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I have been working on a project where I have a Worker class that generates a lot of data in a multi-threaded fashion. The type, size, and location of the data is variable based on a large set of parameters that can be set by an end user. Essentially this is a big test harness that I am using to investigate how certain things perform based on a variation of the data. Right now I have at least 12 different parameters for the Worker class. I was thinking about switching over to a separate WorkerOptions class that contains all of these values, and then have the UI create the WorkerOptions object and then pass that into the Worker. However, I could also expose public properties on the Worker class to allow the options to be set appropriately at Worker creation as well.

What is the best way to go about this, and why? I am sure this will generate some different opinions but I am open to listen to debate about why different people might do it a different way. Some things to consider are that currently once a Worker is created and running, its configuration doesn't change unless it stops. This could be subject to change, but I don't think it will.

EDIT I am not a C# developer normally, I know enough to be able to write applications that function and follow common design patterns, but my expertise is in SQL Server, so I might ask follow up questions to clarify your meaning.

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3 Answers 3

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I'd combine the two approaches.

Make your WorkerOptions class use a constructor that requires all the required parameters, and allows the optional parameters to be set either via an overload, optional arguments, or properties, then pass that in as an argument.

Having the WorkerOptions class gives you a nice DTO to pass around in case refactoring leads you to create an additional layer between the UI and the worker class itself. Using required parameters in its constructor gives you compile-time checking to prevent runtime errors.

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As a plus you can encapsulate in WorkerOptions some logic for persisting a set of parameters (perhaps via serialization): that's very useful for testing many different sets of options in complex scenarios. –  Maghis Feb 13 '12 at 18:04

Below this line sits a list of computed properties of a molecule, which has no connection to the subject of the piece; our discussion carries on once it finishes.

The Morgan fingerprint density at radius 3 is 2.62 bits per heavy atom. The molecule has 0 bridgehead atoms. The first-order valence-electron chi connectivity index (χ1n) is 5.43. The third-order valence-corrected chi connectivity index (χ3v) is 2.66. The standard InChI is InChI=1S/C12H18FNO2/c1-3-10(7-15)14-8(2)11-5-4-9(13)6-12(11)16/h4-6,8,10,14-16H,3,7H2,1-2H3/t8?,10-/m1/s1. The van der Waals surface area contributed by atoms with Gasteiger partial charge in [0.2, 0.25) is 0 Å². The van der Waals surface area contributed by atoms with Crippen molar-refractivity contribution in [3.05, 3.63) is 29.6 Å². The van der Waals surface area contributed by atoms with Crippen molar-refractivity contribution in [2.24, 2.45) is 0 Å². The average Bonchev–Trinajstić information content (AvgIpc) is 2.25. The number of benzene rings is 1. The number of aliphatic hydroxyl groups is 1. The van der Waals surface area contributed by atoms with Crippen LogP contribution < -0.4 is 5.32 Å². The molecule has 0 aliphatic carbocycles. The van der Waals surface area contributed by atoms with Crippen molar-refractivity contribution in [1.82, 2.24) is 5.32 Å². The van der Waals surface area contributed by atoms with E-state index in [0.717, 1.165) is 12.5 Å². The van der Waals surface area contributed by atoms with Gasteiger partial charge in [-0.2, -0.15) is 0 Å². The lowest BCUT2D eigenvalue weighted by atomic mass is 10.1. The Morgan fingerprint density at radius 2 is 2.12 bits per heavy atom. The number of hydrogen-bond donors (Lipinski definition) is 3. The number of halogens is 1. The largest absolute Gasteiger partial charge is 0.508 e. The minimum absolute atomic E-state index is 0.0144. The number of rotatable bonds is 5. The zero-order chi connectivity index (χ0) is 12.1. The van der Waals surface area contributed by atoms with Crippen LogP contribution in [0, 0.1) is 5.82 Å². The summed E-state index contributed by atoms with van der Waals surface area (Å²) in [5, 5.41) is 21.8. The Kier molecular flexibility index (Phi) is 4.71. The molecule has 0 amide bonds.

@Maghis: Yup. Having the parameters encapsulated can also be handy for logging: I often include a JSON string of a parameter object like this in logged error messages, which makes it much easier to track down the cause of bugs. In fact, I just got an error log message this morning that I was able to track down this way. –  StriplingWarrior Feb 13 '12 at 19:55

I have as guideline that the parameters that are necessary to use the instance should be passed in the constructor and all 'optional' parameters should be properties.

The properties will be initialized of course in the constructor to their default values.

If the number of arguments is not high I use default value arguments, but 12 is quite some amount.

I forgot to mention the separate class for options. Mostly I don't do such thing, unless there is some 'business logic' inside the options (like checking if some option combinations are not possible). If it is just for storage, you end up a with a lot of extra references to this option class (instances).

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All of the parameters have an initialized default value already, so the constructor is just changing a value from the default I established when creating them. If I follow your advice correctly you are saying everything should be a public property, but that would/could allow the property to change unless I put checking logic in place for each property right? –  Jonathan Kehayias Feb 13 '12 at 17:40

Personally, from what you have said, I prefer the WorkerOptions approach. For the following reasons:

  • It's cleaner, 12 constructor parameters is not out of the question, but it is perhaps a little excessive.
  • You can apply polymorphism and all the other OO goodness to your WorkerOptions. You might want to define an IWorkerOptions at some stage, or use Builder to construct different sub-classes of WorkerOption.

I would also make all WorkerOption instances immutable, or at least come up with a 'lock' or 'freeze' mechanism to prevent changes once a Worker has started execution.

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